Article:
Railroad days and Whiskey nights
Today we have to leave our sweet Swiss family. Heartfelt hugs and goodbyes all around before we head to the train station. Our railpass is for 3 days out of the month and when we don’t choose to use one of our days, we get 50% off any other rail journey. It’s relatively not that far to our next destination, Gimmelwald, so we choose the 50% off option, but have a bit of a tough time explaining this to the teller-in-training at the ticket office. After 3 different people weighed in on the matter, we got our tickets and hopped on the train.
We traveled to Montreux, then changed to the Golden Pass train heading north. Our “classic” train had hardwood ceiling and beautifully upholstered seats. After switching back and forth ever higher over the city, we enter the tunnel that takes us from the 19th century back to the Middle Ages. Ancient farms perched on the hillsides, then ski resorts, then the lake. Another change of train, which we barely miss after a quick hop to the store for a bottle of wine (no stores where we’re going), then a bus, and finally a cable car gets us up the valley to Gimmelwald, our mountain destination.
Gimmelwald is perched on the top of a cliff, elevation 4500 ft. Visitors park their car at the bottom of the cliff and take the cable car straight up. This is not a touristy town or ski resort, but a real farmer’s village, saved from development when the locals pulled some strings to put Gimmelwald in a bogus “avalanche zone”.
We climb the hill to our hotel, dragging our rolling luggage up the gravel path. Thank goodness it’s not raining. Walter, the 88-year-old inkeeper is not in, but leaves us a note. room number 2 has a spectacular view. The tops of the mountains across the valley are obscured by the clouds, but it’s still incredible to be eye-level with the snow line of the vertical rock face. The toilet is down the hall, but we have a little fiberglass cubicle that is connected to a black box on the wall. For 1 Swiss Franc we get 5 minutes of shower. I hope the water will be warm. The walls are thin and we can hear every word and voice inflection of our neighbors.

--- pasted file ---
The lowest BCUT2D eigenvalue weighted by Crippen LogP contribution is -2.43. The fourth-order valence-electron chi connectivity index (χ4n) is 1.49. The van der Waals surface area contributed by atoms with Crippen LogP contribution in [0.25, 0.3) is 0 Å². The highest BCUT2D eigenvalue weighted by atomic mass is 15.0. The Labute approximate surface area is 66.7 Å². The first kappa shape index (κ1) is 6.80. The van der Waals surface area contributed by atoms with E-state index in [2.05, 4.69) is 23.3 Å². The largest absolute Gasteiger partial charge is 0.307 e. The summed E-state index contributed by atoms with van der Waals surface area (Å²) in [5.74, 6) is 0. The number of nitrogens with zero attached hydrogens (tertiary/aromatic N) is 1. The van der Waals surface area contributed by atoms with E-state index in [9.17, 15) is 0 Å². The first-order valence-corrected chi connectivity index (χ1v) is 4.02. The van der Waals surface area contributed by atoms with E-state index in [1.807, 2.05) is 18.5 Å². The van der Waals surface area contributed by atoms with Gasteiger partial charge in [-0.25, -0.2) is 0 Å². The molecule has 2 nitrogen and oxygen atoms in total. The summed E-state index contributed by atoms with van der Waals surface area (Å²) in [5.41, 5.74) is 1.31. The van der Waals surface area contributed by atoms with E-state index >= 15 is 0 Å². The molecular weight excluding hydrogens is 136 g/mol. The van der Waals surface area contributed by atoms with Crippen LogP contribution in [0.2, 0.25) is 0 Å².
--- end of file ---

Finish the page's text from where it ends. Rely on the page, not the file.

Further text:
We pull some chairs up to tables overlooking the valley below. Lunch is our wine, an apple, and the cheese samples from Gruyère. We can hear the bells and the bleating of our neighbors the sheep below and enjoy the aroma from the three donkeys in the small barn above. An Alpine cat winds his way between our legs.
It takes us an hour to walk up the hill, but only half of that to come down. Dinner at Walter’s is less than $15 with 3 courses and all the Italian Merlot you can drink. This place has been made well-known by guidebook author Rick Steves, so all of our dinner companions are American. The company is convivial, a family of 3 from California, 2 brothers from different parts of the West Coast meeting up, one single woman who seemed a little drunk, and us. We chat about our travels, homeschool, and marvel that the brothers are riding mountain bikes up here.
We have been busy every single minute up til now, and I’m looking forward to an early lights-out. But no. The brothers next door (in normal voices, talking through the wall) want to know why we’re so quiet and if we can hear them. We reply that we are waiting for a juicier topic to come up. They invite us over for whiskey. In our pajamas, we chat and laugh, trying to solve life’s problems while talking about books and some card game called Magic. The whiskey runs out so we head to bed. I wake up to find Susie with the computer in her lap and fingers on the keys, sleeping. What a night.